Laser Surgery Preserves Larynx During Throat Cancer Treatment

April 11, 2005

C. Michael Haben, M.D., M.Sc.

When James White of Churchville lost his voice back in December, he figured it was a short-term case of laryngitis. Little did he know that without a new laser surgery, his voice box might have been removed.

White’s laryngitis was actually laryngeal cancer, which affects about 10,000 people each year in the United States.

The larynx is more commonly known as the voice box. It’s a two-inch, tube-shaped organ in the neck, which starts at the “Adam’s apple.” Air passes through the larynx as we breath and when we talk, the vocal cords inside the larynx close and vibrate, producing sound.

Until recently, standard treatment required high-dose radiation therapy.  If the radiation fails or the tumor comes back, the voice box is frequently removed, leaving patients to breathe permanently through a hole in their neck called a tracheostomy. 

University of Rochester Medical Center laryngologist C. Michael Haben, M.D., M.Sc., diagnosed White’s disease in March during laser surgery to remove a pea-sized tumor from his vocal cords.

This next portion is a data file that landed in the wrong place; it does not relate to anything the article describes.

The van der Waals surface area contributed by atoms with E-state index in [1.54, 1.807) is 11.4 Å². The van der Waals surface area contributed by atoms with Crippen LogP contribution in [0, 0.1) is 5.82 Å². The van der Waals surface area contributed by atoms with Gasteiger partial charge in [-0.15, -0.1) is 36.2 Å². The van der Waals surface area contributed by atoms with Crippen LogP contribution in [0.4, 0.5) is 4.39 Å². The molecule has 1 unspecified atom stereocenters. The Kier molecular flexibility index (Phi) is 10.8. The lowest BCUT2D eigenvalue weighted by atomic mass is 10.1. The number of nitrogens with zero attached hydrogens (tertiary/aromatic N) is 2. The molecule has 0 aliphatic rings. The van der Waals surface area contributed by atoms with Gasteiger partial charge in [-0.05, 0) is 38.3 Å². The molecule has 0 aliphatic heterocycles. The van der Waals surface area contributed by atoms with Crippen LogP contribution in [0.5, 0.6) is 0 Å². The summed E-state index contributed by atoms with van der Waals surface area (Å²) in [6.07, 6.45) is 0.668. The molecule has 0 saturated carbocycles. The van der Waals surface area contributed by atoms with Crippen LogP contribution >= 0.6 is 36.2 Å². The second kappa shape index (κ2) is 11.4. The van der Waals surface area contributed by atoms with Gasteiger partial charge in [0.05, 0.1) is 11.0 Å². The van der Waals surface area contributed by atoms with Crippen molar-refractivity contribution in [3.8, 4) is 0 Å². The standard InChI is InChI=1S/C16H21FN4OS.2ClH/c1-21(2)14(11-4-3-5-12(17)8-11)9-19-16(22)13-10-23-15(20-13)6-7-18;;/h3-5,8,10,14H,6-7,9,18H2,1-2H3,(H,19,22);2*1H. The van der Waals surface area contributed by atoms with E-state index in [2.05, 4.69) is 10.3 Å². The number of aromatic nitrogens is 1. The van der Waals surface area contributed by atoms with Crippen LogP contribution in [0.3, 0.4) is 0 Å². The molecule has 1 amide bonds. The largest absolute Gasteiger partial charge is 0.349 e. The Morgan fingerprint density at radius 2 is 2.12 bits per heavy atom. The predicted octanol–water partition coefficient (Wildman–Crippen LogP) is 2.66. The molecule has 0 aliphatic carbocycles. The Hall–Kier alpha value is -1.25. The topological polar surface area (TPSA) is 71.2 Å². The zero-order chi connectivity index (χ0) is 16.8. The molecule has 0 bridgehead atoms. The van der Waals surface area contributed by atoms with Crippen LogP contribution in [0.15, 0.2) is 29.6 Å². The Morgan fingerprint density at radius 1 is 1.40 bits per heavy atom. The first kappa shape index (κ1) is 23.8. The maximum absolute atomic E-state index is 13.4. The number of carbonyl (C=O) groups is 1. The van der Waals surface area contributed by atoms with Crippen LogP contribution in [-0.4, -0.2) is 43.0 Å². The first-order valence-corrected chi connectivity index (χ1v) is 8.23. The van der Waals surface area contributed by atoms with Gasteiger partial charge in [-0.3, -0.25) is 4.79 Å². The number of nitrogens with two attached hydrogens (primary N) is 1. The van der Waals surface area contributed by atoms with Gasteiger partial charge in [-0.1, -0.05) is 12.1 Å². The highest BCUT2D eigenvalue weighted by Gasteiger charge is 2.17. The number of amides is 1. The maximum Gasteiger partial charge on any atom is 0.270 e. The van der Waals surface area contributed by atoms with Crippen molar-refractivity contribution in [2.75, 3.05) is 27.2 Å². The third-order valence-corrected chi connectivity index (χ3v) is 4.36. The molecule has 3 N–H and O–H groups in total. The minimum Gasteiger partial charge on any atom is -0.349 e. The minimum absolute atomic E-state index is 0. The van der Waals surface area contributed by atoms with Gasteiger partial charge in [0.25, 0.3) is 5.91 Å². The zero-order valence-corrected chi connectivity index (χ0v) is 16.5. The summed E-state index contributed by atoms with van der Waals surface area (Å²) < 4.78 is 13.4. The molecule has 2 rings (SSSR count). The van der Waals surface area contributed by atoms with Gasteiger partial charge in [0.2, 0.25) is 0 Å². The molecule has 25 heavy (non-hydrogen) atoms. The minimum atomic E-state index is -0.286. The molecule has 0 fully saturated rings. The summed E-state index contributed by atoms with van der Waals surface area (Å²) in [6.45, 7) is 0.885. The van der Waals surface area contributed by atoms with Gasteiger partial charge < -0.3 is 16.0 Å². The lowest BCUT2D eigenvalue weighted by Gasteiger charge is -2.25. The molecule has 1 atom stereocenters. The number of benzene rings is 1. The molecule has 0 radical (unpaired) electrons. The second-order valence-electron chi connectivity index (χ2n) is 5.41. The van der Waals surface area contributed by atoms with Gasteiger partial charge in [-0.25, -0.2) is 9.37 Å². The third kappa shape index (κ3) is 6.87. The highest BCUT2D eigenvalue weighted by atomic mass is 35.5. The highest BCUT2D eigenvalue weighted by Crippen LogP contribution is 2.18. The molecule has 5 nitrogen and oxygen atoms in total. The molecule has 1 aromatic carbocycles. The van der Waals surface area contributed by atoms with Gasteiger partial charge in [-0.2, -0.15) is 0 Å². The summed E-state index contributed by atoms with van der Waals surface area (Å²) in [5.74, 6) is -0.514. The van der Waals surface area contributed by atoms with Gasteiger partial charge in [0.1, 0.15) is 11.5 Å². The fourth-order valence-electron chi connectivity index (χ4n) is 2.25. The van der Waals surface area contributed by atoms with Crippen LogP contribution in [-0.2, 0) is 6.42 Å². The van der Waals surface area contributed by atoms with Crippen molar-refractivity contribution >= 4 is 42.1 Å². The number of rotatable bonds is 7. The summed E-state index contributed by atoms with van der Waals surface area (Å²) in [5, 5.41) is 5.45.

He began performing this high-tech surgery -- the first of its kind in Rochester – last year. He uses microscopic digital imaging and the laser beam with pinpoint precision to remove tumors from this sensitive area. Some of the benefits of the laser surgery are that it can be repeated if the laryngeal cancer returns, it saves the voice box and is very precise.

Haben is the only board certified, fellowship-trained laryngologist in Upstate and Western New York. He trained under Wolfgang Steiner, M.D., who pioneered the laser surgery procedure in Germany.

White is grateful for the technology and looks forward to restoration of his voice in the next several months. Haben, director of the URMC Center for the Care of the Professional Voice, will help White regain his natural voice following the end of his treatment regimen.

“I’m glad to be on top of this cancer, rather than letting it get on top of me,” says White, who owns a construction business.

The otolaryngologists with URMC and the James P. Wilmot Cancer Center mark Head & Neck Cancer Awareness Week from April 11-18.

Laryngeal cancer, like many cancers of the head and neck region, is primarily caused by tobacco use. White smoked up to a pack a day for about 40 years, ignoring pleas from his wife, Joanne, to quit.  He did try a few times, but was finally successful shortly before his surgery last month.

White’s experience is very common, Haben says. Many times people are referred to him when their laryngitis doesn’t go away, or their voice becomes hoarse.  Those are the typical symptoms, as well as a lump in the neck, soar throat or persistent cough, bad breath and breathing difficulties.

Cancer of the larynx is most often diagnosed in people over 55 and is four times more common in men than women.  It is one of the top 10 cancers diagnosed in men and women.

For more information about the laser surgery, contact University Otolaryngology Associates at (585) 758-5700.

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Leslie White
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